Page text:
Oregon State Police Have A New Helper For Wildlife Crimes: Buck The K-9

Sep 5, 2019

The Oregon State Police have a new four-legged helper for solving wildlife-related crimes. His name is Buck and he’s a three-year-old yellow Lab. He’s the first ever K-9 assigned to help out with the Oregon State Police Fish and Wildlife Division.

Buck, a K-9 with the Oregon State Police Fish and Wildlife Division, poses with his handler, trooper Josh Wolcott.
Credit Chris Lehman / KLCC

Buck is based in Springfield but will travel all over the state to track down poachers, uncover wasted wildlife, and find evidence such as weapons and ammunition.

His handler is state trooper Josh Wolcott, who says Buck definitely brings some skills to the table.  “Of course, he has a better nose than we do," said Wolcott. "So his nose is the biggest asset that we have with him, and he can go through different types of terrain better than I can, a lot quicker than I ever could.”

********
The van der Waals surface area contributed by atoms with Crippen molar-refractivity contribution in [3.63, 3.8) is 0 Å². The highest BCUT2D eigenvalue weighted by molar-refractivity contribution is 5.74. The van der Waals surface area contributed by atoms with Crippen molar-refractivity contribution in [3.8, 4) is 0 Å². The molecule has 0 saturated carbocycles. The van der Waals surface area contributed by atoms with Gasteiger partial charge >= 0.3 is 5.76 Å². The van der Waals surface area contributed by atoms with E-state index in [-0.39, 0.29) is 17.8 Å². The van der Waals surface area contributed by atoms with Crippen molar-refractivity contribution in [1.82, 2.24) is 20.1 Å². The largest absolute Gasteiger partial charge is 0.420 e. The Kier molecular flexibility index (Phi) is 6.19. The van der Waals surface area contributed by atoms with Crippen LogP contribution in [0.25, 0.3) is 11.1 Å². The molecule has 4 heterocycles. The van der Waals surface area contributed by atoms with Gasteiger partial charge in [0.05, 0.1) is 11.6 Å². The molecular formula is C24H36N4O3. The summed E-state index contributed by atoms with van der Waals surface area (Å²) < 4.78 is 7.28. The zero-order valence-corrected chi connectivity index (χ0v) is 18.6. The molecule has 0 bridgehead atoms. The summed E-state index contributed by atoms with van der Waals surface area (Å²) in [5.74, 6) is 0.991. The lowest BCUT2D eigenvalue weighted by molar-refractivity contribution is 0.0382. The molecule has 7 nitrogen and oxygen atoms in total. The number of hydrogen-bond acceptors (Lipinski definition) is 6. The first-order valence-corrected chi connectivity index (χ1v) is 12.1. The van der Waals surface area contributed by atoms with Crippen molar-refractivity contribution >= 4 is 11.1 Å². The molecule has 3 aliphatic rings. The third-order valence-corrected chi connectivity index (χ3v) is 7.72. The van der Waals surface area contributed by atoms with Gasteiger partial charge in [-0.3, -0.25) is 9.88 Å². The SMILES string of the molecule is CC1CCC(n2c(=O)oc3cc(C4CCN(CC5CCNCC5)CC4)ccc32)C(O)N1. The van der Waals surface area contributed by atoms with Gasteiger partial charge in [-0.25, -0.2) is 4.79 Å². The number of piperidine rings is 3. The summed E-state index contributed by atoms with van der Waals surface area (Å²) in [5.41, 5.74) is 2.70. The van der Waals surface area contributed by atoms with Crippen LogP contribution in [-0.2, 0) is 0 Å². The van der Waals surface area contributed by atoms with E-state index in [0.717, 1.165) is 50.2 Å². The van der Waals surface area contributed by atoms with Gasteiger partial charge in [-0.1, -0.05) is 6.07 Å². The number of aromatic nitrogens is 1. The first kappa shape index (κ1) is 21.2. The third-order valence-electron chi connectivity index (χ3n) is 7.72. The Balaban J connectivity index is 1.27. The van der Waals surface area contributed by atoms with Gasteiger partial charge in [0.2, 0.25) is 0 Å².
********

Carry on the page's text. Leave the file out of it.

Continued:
Wolcott and Buck went through months of training together in Indiana. The cost was paid for by the Oregon Wildlife Foundation.  Executive director Tim Greseth said the group donated about $26,000, which helped pay for the dog and the training program, as well as upgrades to an OSP pick-up truck in order to provide a safe place for Buck to ride. 

Greseth said the state police approached the Oregon Wildlife Foundation to see if the organization wanted to help with the project. It seemed like a natural fit with the group's mission, he said.

"Poaching is a huge problem in this state," said Greseth. "And whatever we can do to make that really challenging for people who are taking wildlife illegally, we want to do. We're really excited about this."

Buck waits after signaling Wolcott that he's found the object he's looking for during this training exercise outside Oregon State Police headquarters in Salem.
Credit Chris Lehman / KLCC

In addition to tracking down suspected poachers, Buck can also be deployed to search for lost hikers. If you happen to be lost in the forest and you see Buck approach, Wolcott said you don't need to worry about the K-9 attacking you.

"The most dangerous thing on him is his tail," he said. "He does not bite at the end of a track. He's trained to expect a toy. When we do find a suspected poacher out there, it's up to me for detention."